In Halloween Kills, Andi Matichak fights for her life.
The infamous killer Michael Myers, played by James Jude Courtney, spends the majority of David Gordon Green’s new Halloween sequel (now in theaters and streaming on Peacock) rampaging through the suburban town of Haddonfield, Illinois on Halloween night.
Eventually, Michael comes face to face with Matichak’s character, Allyson, granddaughter to original Halloween protagonist Laurie Strode (played once again by the legendary Jamie Lee Curtis). What follows is an old-school, knock ‘em down slasher movie brawl between a masked menace and the fierce “final girl.”
“It was one of the highlights of filming,” Matichak tells Inverse. “Working that closely with James Jude Courtney. In the first [Halloween] I wasn’t able to do that, but getting to come face to face with him was a blast. It’s something I have up there as one of the best moments [for me].”
In an interview with Inverse, Matichak walks us through the making of Halloween Kills’ dramatic confrontation between herself and one of the most famous killers in movie history.
Warning: Minor spoilers for Halloween Kills ahead.
Halloween Kills ending: Trick, or treat?
The end of Halloween Kills is rather straightforward.
First, a restless Allyson confronts Michael Myers in his old home, where the two fight one-on-one after Michael kills Allyson’s boyfriend, Cameron (Dylan Arnold). But Allyson survives just long enough for her mother, Karen (Judy Greer) to arrive, leading Michael to another street. That’s when Michael finds himself outnumbered by a vigilante mob of Haddonfield residents, led by a now-adult Tommy Doyle (Anthony Michael Hall) who briefly gains the upper hand.
Unfortunately, these citizens commit a serious cardinal sin: They forget to aim for the head. Michael quickly overpowers the mob and sneaks his way back to his childhood bedroom. Michael creeps up on Allyson’s mother, Karen, and kills her. Neither Allyson nor Laurie knows about this yet, as the movie ends there, but the pieces for Halloween Ends are now in place.
How the finale of Halloween Kills came together
Behind the camera, Matichak worked with her would-be killer to make their confrontation look convincing. “It’s funny because it is chaos — but it’s technical,” Matichak tells Inverse. “It’s so choreographed. It is a dance. I think we did our job well if it doesn’t look that way.”
Allyson’s burning hatred for Michael results in gruesome violence that’s sure to satisfy slasher-movie faithful. But Matichak and Courtney placed plenty of trust in one another to make everything look good — and to be safe.
“I had to look to James quite a bit, for him to guide me through hand-to-hand combat,” Matichak says. “He had to trust I’d hit my marks, that we wouldn’t hurt each other. I trusted him. I was really happy he was my partner because I hadn’t done any stunt work prior.”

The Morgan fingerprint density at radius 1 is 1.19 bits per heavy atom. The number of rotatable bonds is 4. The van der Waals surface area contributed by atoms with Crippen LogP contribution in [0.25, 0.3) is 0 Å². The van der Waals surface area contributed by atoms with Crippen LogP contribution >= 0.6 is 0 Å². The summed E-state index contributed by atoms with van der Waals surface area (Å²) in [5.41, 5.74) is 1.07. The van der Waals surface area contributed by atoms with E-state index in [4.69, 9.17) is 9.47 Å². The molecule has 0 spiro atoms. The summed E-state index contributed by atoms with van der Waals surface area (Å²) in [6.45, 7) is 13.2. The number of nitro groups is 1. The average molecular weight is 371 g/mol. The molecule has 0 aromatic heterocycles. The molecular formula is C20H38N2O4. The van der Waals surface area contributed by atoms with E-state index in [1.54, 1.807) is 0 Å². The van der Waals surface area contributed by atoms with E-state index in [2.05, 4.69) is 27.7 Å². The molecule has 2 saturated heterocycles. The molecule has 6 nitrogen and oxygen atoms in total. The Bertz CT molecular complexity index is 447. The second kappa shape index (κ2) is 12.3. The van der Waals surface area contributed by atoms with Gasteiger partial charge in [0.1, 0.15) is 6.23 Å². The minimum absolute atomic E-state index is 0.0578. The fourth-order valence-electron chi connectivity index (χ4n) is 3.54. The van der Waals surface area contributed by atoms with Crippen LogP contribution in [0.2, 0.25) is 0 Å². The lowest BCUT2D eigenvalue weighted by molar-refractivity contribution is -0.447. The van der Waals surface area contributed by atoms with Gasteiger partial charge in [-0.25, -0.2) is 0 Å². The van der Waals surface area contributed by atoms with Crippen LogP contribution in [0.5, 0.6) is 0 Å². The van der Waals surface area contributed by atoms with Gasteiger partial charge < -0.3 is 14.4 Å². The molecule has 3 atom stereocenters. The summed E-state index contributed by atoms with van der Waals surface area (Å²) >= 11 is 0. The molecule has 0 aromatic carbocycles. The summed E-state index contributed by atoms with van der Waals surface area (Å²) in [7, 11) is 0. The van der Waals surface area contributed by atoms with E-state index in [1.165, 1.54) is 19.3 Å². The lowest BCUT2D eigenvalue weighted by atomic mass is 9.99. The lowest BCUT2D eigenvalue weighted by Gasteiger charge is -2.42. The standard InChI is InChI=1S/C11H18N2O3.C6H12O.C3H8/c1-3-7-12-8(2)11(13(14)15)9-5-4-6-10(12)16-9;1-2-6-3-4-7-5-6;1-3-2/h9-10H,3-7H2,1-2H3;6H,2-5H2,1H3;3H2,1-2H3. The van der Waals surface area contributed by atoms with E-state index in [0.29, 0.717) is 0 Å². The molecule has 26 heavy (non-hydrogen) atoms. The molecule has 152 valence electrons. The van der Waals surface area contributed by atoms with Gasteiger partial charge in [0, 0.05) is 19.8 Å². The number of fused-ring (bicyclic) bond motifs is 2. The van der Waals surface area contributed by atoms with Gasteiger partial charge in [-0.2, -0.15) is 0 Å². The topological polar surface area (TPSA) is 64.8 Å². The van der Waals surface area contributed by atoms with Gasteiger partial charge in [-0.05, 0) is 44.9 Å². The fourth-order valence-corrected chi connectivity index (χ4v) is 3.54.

Matichak doesn’t take credit for all her stunts — her double, Lydia Hand, made her look “unbelievably badass” in one nasty tumble down a flight of stairs — but working with the man beneath Michael’s mask was an all-time career high. “He is such a great actor who brings so much depth,” she says. “I think that translates and why fans like him so much.”
After Laurie Strode brandished a shotgun in 2018’s Halloween, Halloween Kills leaves its mythical heroine at the mercy of IV fluids and stitches — and forcing Allyson to carry on her own.
For Matichak, observing her legendary co-star was like being enrolled in a specialized program for horror movie filmmaking. “Watching [Jamie Lee Curtis] on set, her tenacity, intensity, and bravery — how she will go 150 percent every single take — was prep in and of itself,” she says. “If Allyson is gonna pick up her torch, she better carry it.”
But is Allyson ready to become the series’ new “scream queen”? Is Matichak?
“I don’t think Allyson at this stage can take any titles that Jamie Lee Curtis has worn for the last 43 years,” Matichak tells Inverse. “Personally, as Andi, I don’t think I’ve earned the title ‘scream queen,’ just because it’s an honor Jamie has been wearing. I hope one day I can.”
Matichak is equally compelled by another title Curtis popularized: “Final girl.”
Officially coined in the seminal 1992 book Men, Women, and Chainsaws by Carol J. Clover, “final girl” refers to a main protagonist, often a woman, who makes it to the end of horror movies. In addition to Halloween, other films that feature the trope include The Last House on the Left (1972), The Texas Chain Saw Massacre (1974), Alien (1979), A Nightmare on Elm Street (1984), and Scream (1996). In 2015, a horror satire titled The Final Girls affectionately spoofed the trope.
Matichak isn’t sure if her character is the “final girl” — yet. And she believes the term is undergoing radical change. “I think it’s evolving,” Matichak says.
“I think with these new perspectives in storytelling, writers like David Gordon Green and Danny McBride are shaping what that means,” she adds. “You have three generations of women fighting this unstoppable force. That’s something you really don’t see. That’s special.”
Halloween Kills opens in theaters and streams on Peacock on October 15.